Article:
Commonplace: Jane Austen’s Emma and Mr. Woodhouse’s Crime

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Rereading Austen is always fun, and Emma particularly so, not least – as P.D. James pointed out – because so much of the pleasure of that novel involves reading both the hidden and the explicit plots alongside each other, which you can only do once you know the twist.  This time around a couple of things caught my eye about the early pages, and the one I’d like to discuss in this post is concerned with perspective.

Mr. Woodhouse’s obsession with his own health and comfort comes across as more and more culpable every time I open the novel.  The first few times I read or saw the story he seemed a necessary establishing character, like Cher’s hardworking but absent father in Clueless, and a mere relict of the missing mother who provides space for Emma to take over the estate make her own mistakes.  He apparently stood in the direct line which ran through Menander and Ben Jonson: a comic old man with a monomania who gets in the way of the young people’s desire to remake society in their own image.  His stated antipathy to marriage makes this appearance even stronger, lending him the air of a “blocking” character from the same tradition, an impediment to the romantic plot which will work itself out in ways which transmit money and family lineage safely and legitimately to the next generation (to pick one particularly conservative model of comedy.)

However, rather like Mr. Bennet from Pride and Prejudice, Mr. Woodhouse is pretty strongly condemned for his failure to command his own household and live up to the demands of his role.  The “space” which the incompetent or lazy or introverted paterfamilias provides to an Austen’s heroine is also a gap in the protection afforded her by society against exploitation or danger.  Because Mr. Bennet is a relatively attractive character who is surrounded by gossipy people and prefers the quiet of his library and the conversation of a young woman who has definite ideas – all surely calculated to appeal to many modern readers of the novel – I think we can sometimes overlook his dereliction of duty.  It is not just an over-scrupulous conscience which makes him blame himself when one of his daughters elopes with a man whose last romantic adventure involved trying to marry a fifteen year-old girl in order to financially exploit her.  Of course Mr. Bennet then goes to another extreme, execrating the social networks which he has shunned for an easy life, and declaring his intention to impose a positively Puritan lifestyle on his family.

Mr. Woodhouse’s care for his own person is rather like Mr. Bennet’s for his comfort and his quiet hours in the library.  He is, as the narratorial voice informs us, “a much older man in ways than in years” and though amiable, “his talents could not have recommended him at any time”.  He is basically pointless and of no use to anyone else.  It’s a surprisingly harsh judgement, and one which reminds us that being nice isn’t a virtue which Austen’s novels rate particularly highly.  Certainly not in those who have a duty to others, and whose indulgence of their own pleasantness can have disastrous consequences.  My students are often surprised at how conservative Austen can be when you stop and examine her, and I know the feeling… Her world’s scorn for a desire for personal comfort at the expense of one’s proper place in society suddenly jumped out in Persuasion when I realized that Anne Elliot is horrified that her father can be happy in apartments in Bath, that he isn’t snobbish enough to be appalled at the drop in his circumstances.  Though she’s often read as exalting love over social convention and social position, Austen can be damning to those who find themselves at the top and exert themselves only to enjoy the situation.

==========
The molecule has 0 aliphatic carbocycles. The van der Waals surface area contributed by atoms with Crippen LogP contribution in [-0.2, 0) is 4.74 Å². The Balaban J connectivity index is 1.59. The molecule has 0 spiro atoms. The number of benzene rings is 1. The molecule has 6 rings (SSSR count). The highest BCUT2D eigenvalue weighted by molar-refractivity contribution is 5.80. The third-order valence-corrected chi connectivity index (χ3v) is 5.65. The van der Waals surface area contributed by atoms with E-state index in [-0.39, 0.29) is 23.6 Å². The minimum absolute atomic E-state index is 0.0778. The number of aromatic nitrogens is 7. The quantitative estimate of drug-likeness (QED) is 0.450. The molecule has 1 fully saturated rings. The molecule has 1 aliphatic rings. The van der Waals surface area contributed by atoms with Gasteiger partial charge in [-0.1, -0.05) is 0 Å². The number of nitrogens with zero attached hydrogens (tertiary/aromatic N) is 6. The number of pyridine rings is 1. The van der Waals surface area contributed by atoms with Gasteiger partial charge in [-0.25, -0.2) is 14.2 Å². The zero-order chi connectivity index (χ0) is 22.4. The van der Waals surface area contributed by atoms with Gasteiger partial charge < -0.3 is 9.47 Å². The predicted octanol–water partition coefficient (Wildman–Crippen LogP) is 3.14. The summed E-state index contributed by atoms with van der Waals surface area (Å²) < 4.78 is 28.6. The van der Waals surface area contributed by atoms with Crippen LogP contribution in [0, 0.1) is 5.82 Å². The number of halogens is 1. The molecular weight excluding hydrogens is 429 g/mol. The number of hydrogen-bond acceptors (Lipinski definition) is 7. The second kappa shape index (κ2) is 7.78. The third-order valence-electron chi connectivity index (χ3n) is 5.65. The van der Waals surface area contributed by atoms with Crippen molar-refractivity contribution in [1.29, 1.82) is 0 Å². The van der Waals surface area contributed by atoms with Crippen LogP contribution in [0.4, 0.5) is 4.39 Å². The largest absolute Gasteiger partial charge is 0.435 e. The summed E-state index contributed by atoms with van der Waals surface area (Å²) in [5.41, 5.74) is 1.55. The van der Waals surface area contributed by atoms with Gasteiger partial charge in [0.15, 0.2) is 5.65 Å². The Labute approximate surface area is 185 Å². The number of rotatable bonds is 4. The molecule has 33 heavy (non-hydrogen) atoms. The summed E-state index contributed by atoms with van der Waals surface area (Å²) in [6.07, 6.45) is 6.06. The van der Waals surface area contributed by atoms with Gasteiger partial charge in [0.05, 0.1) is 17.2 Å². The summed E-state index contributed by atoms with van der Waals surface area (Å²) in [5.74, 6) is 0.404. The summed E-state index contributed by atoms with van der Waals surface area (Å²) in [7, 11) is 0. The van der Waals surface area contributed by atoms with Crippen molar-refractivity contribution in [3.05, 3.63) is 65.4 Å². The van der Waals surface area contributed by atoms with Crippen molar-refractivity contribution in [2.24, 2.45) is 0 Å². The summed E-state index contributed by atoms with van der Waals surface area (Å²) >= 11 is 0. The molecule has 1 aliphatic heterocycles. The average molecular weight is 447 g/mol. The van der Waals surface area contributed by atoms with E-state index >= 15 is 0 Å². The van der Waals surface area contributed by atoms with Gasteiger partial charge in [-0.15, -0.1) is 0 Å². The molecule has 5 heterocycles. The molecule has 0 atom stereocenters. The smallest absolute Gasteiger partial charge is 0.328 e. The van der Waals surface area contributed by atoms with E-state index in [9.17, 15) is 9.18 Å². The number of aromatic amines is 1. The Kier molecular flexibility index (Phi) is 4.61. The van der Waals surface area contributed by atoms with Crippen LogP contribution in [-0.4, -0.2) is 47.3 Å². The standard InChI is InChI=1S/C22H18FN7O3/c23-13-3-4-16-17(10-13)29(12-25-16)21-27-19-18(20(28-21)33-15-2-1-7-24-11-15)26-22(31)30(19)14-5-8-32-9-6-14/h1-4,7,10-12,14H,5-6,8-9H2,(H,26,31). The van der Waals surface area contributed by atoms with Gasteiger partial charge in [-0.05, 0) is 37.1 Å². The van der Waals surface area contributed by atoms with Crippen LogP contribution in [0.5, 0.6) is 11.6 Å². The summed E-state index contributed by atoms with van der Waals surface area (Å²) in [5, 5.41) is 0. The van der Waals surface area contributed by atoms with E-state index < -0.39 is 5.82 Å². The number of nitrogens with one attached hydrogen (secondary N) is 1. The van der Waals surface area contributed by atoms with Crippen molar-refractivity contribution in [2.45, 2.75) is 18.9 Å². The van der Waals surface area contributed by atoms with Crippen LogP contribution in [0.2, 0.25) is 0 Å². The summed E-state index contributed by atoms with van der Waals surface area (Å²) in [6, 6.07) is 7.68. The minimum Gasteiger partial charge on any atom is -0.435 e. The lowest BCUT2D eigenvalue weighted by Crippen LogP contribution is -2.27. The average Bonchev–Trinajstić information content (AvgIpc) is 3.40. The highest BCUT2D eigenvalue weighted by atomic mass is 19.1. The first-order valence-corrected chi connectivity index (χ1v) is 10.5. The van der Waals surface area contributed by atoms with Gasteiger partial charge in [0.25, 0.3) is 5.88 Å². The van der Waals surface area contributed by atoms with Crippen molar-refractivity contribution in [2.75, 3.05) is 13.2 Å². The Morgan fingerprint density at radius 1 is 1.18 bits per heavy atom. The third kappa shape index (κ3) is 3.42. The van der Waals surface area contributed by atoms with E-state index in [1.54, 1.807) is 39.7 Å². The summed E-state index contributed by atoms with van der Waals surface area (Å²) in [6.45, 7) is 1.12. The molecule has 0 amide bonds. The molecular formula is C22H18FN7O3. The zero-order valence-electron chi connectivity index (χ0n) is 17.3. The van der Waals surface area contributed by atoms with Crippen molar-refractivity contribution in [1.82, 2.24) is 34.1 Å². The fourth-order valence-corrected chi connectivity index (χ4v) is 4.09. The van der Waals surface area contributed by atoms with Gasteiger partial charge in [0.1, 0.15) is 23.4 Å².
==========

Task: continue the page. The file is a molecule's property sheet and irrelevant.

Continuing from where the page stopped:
There’s another flaw lurking in Emma’s father, which I think I totally misread in the past.  Mr. Woodhouse’s dislike of marriages, Christmas parties and rich foods is well attested in the book: when Miss Taylor has been Mrs. Weston for quite some time he is still remarking when she visits them “poor Miss Taylor.  She would be very glad to stay”, and he cannot believe the “story” he hears that the doctor’s children were seen eating wedding cake.  I’ve always seen this as the monomania of humours comedy – even more so because he is literally concerned with his humours, or at least his health – but there’s a telling aside that it stems from “his habits…of never being able to suppose that other people could feel differently from him”.  This is an actual vice in Austen, I think.  In her work, which is so concerned with the way we recognise and misrecognise others, and the potential of novels to expand the range of a reader’s sympathies, the inability to imagine someone else having seriously different thoughts verges on a crime.  It’s a trait which Emma herself comes very close to at times, and Mr. Woodhouse is introduced early in the novel as an illustration of the persistent lack of imaginative sympathy which nearly derails people’s lives throughout the book.  His daughter’s glib assumption of the right to map, inhabit and direct other people’s psyches – and love lives – is only a transposition of Mr. Woodhouse’s characteristic flaw into another key.  Perhaps we can read the novel as partly about her lucky escape from becoming as narrow and obsessive as her father by a process of moral and emotional education.  Of course the way that education takes place is another matter…

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